hindered their prosperity, yet now that this work was happily begun, he would bless and prosper them. God had smitten them with blasting and mildew, ver. 17.; and they had been a long time incorrigible, and might easily observe, that, as long as they continued in ne. glect of temple-work, all their other affairs went back. ward; but when they began to lay the foundation, or to raise the structure upon the foundations that had been laid fometime before, they might observe, from that time, yea, from that very day, a remarkable turn for the bet ter, tu all their affairs : " is the seed yet in the barn? yea, as yet the vine, and the fig tree, and the pomegranate, and the olive-tree hath not brought forth : from this day will I bless you,” ver. 19. Nothing appears, might he say, to promise a good harvest and vintage next year; nature doth not promise it: but now, that the foundation of the temple is laid, and you apply yourselves in earnest, to this temple-work, the God of nature promises it, and that with a blefling. From this day will I
In which words you may observe these five things. 1. A great privilege under the name of blessing. 2. The author of this blessing, in the pronoun I.
3. The objects thereof, in the pronoun you. 4. The certainty of it, I WILL blefs you. 5. The term of its commencement, From THIS DAY will I bless you.
1. The great privilege here mentioned under the name of blefling. What blessing is here spoken of? It is not indeed, temporal prosperity, and outward plenty only ; but, when these come with a blessing, and are promi. fed as such, they come in among the number of fpiritu. al blessings, and include alfo fpiritual prosperity, as well as temporal. A man may have outward prosperity, and yet be cursed in his basket and store; but when he hath it with God's favour, so as to be blessed in his basket and in his store, then it comes in among the rank of saving bleffings. The privilege then here is such as includes all saving blessings.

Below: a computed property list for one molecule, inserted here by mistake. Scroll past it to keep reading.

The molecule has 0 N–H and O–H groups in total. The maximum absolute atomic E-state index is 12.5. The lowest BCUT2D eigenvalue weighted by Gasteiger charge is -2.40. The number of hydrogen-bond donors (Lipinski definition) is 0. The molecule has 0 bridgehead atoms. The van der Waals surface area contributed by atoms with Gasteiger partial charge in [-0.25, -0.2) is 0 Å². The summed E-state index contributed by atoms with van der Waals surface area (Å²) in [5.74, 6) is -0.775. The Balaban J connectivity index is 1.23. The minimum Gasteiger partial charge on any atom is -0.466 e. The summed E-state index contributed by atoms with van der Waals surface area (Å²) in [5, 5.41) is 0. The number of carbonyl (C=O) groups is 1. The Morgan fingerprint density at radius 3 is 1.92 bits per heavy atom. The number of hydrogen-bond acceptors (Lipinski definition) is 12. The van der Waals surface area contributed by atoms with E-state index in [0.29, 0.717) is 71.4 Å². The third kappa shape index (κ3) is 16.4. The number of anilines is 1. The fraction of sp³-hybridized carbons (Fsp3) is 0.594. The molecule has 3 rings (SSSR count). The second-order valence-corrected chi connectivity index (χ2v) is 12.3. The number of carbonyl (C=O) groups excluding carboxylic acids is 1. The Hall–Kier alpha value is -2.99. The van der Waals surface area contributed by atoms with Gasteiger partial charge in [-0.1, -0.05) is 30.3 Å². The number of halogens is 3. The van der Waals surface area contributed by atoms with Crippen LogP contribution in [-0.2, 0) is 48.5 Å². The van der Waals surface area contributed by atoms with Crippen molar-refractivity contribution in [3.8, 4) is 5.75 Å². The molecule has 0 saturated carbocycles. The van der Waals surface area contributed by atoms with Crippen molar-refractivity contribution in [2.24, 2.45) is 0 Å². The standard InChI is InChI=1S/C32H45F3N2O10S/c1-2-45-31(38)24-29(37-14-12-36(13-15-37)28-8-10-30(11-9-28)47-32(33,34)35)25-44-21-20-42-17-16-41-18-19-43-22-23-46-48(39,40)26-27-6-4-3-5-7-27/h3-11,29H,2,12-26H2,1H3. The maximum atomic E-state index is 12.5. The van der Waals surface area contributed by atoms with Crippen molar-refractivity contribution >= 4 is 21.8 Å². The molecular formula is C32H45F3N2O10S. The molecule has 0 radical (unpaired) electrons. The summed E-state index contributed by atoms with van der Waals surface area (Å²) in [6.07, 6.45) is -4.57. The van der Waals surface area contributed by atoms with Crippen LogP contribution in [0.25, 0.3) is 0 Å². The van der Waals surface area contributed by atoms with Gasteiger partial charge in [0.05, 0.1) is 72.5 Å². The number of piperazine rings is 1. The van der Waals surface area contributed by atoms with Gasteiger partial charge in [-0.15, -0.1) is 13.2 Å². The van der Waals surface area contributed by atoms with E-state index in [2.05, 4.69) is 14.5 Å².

2. The author of this blessing is God: I will bless you. The blessing here spoken of, is God's blessing; than which nothing can be desired more to make a creature
happy; for, “ The blessing of the Lord maketh rich ;"> and those whom he blefles, are blefled indeed. God's bleffing is much worth. Men may bless, and yet at the same time God's curse may make them miserable : but when God blesses, men's curses can do them no harm; for, God's blessing takes away the curse buth from crosses and comforts.
3. The certainty of it, I will bless you. It is fixed by God's unchangeable will; and his will is determined in his unchangeable word of promise: when God says, I WILL bless you, it is impossible but the blessing must take place; and when God's I will is heard by faith, it brings in full assurance, and strong confolation. As when God says, “ I will take away the heart of stone, and give the heart of Hesh; I will put my Spirit within you;
I will sprinkle you with clean water; I will be your God;" faith's echo is, “ Amen, Lord, thy will be done.' And when God's I will and our Amen meet together, then our will goes in to God's will, and the thing willed is certain and sure; yea, firmer than mountains of brass : for God's will is unalterable, his promise unchangeable; he has faithfulness for the girdle of his loins.
4. You have the objects of this blessing, in the pro. noun yolbo
It is true, this you is not in the original ; but is fitly enough supplied by our translators; for it is plainly understood, though the words run, From this day will I blefs: As if he had said, Hitherto curses and miseries have taken place among you; but henceforth blesfings and happiness shall take place; Iir blessing I will bless. But whom will he thus bless? Why, the persons understood here, are these, who, through grace, are determined to apply themselves to temple-work, and temple-reformation. And so,
4. You have the term or time, from which the blefsing commences, From THIS DAY will I bless you : that is, froni the day that the foundation of the Lord's temple was laid. And here lies the principal emphasis of the text; and therefore, we have this from four times repeated; “ Consider now from this day and upward; from the four and twentieth day of the ninth month; even from